Key features to consider when assessing workflow-management software and its role in digital imaging.
By Bill Hartman
While most RIPs, even with extended capabilities, do not offer extensive editing, a good workflow can. For example, bounding boxes can be expanded to make sure an entire element is imaged.
A good workflow allows text to be edited within copy blocks. Most of the time, it can be accomplished even if the font isn’t resident on the operator’s computer—that is, fonts that are only embedded in the PDF file. Text can also be converted to outlines.
Even image editing within a PDF file can be done using a workflow-management solution. Images can be relinked, or low-resolution images can be replaced by other, high-resolution images. Managed workflows can convert RGB images to CMYK or flatten an image automatically. The color ICC profile can also be converted. This, of course, eliminates the need to return a project file to the customer should the preflight check find that an image does not meet specs.
Examples of other editing processes that can be automated in a managed workflow include generating white underprint, ensuring that printing is accurate and not affected by the color of the substrate; converting black to rich black; generating or optimizing cutting paths; and adding bleeds; and more. Doing these automatically can save a lot of time and help to assure that the print job will be done before the deadline.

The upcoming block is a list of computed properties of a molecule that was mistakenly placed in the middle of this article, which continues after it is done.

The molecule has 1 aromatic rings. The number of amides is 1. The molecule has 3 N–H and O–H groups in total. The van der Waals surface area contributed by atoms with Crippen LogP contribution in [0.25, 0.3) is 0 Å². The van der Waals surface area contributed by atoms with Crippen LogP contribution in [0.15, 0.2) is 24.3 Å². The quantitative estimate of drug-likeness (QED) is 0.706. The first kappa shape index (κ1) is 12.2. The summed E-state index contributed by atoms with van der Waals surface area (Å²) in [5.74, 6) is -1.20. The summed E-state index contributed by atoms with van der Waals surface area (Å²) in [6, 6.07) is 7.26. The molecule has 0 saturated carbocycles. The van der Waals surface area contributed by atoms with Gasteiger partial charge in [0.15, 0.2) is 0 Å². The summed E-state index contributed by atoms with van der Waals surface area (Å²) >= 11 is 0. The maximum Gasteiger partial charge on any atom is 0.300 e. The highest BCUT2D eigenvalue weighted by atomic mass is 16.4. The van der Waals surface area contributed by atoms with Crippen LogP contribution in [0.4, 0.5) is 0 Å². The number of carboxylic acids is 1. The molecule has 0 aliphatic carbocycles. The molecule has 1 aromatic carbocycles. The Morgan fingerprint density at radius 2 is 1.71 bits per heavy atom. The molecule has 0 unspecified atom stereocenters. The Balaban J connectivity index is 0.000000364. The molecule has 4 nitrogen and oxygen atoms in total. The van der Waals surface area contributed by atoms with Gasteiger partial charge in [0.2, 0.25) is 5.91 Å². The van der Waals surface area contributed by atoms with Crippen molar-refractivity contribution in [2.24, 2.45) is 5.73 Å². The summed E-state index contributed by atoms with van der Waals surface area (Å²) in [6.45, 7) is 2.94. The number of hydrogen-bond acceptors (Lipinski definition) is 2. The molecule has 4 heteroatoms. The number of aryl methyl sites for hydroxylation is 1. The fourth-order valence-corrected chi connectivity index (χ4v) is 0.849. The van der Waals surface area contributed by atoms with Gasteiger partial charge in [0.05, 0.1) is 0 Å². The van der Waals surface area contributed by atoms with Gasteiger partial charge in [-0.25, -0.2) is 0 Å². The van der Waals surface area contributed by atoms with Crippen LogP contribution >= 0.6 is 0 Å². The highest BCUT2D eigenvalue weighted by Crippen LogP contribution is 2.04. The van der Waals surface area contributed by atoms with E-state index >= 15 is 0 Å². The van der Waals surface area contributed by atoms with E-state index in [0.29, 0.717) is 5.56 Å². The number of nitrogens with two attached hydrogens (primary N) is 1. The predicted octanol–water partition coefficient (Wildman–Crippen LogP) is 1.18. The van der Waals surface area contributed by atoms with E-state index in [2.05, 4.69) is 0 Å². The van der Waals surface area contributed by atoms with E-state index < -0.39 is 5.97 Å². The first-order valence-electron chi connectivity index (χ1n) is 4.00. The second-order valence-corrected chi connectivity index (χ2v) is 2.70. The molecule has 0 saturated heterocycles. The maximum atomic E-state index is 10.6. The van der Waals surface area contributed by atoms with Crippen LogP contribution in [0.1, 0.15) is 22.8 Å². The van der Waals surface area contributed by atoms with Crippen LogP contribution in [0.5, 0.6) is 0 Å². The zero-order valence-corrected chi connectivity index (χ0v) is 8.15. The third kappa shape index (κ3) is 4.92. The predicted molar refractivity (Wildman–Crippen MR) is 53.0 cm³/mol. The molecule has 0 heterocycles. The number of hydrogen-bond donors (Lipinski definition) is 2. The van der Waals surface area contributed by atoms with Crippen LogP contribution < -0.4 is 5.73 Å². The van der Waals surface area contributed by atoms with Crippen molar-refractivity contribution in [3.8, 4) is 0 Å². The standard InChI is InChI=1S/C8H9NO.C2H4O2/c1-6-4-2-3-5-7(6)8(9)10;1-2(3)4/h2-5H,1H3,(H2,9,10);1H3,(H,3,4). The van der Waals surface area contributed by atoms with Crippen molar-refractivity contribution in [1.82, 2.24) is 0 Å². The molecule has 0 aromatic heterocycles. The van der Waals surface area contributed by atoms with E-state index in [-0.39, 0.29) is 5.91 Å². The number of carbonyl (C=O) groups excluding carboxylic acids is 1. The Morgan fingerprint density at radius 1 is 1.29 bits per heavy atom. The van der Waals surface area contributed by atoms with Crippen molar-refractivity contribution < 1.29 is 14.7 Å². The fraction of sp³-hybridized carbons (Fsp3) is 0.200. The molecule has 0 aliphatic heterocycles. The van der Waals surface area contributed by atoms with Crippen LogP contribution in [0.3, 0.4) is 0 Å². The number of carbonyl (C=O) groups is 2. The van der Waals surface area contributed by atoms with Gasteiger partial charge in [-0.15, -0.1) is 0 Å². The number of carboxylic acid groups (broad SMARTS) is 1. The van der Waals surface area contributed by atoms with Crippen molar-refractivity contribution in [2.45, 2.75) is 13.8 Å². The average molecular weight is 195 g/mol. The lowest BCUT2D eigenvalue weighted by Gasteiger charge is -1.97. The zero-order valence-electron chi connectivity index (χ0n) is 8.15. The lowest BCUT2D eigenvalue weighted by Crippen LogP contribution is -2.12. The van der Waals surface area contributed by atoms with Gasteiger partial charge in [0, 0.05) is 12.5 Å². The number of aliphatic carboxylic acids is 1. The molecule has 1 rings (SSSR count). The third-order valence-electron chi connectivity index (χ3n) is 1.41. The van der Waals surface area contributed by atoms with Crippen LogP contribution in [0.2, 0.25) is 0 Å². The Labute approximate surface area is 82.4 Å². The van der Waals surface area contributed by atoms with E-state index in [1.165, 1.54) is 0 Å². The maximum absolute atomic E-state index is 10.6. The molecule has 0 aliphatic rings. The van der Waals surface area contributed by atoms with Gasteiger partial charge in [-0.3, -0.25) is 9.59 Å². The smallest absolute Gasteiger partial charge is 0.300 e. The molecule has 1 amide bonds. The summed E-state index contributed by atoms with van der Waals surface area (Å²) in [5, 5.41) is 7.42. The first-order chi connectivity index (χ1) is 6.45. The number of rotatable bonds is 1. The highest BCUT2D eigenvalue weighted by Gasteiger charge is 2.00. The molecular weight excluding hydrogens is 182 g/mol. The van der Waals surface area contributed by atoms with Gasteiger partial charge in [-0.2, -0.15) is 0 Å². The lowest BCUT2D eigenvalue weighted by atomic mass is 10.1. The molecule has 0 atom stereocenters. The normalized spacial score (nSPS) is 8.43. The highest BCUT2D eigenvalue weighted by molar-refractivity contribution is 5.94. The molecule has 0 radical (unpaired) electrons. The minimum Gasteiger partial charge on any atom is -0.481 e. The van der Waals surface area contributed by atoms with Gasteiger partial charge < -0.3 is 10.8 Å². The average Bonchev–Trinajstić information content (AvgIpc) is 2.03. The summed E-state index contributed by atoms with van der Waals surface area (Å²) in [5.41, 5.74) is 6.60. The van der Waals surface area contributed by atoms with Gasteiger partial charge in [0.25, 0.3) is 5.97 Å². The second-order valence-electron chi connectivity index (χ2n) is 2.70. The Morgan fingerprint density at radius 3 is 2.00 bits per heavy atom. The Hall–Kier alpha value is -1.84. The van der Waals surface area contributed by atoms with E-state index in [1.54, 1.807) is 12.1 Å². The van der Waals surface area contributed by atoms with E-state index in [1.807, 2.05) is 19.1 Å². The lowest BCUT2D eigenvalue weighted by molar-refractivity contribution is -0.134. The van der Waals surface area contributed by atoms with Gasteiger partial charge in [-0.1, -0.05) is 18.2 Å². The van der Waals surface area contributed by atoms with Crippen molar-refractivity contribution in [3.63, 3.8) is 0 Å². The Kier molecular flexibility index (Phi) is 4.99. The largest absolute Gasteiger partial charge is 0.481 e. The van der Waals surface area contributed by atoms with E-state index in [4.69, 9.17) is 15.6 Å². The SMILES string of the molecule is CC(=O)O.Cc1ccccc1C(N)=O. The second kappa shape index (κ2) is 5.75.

All of this is important, because it keeps the file within the workflow, without the need to return to the original application.
Many digitally printed signs and displays need to be finished—at the least, cut. This is where workflow tools provide additional benefit to a print shop. If a display file arrives at a shop without cutting paths—or without adequate paths—it can result in a lot of work and downtime. Typically, the artwork has to be imported into Adobe Illustrator or Photoshop so that cutting paths or bleeds can be created.
Challenge: Making sure the cut matches the print While creating a cutting path takes a lot of work in Adobe Illustrator or Adobe Photoshop, automated workflow management can make the job a lot easier. Workflow software can be programmed look at the artwork and create the cutting path—or it can smooth out the path and make it more accurate, even on pixel data rather than vector information.
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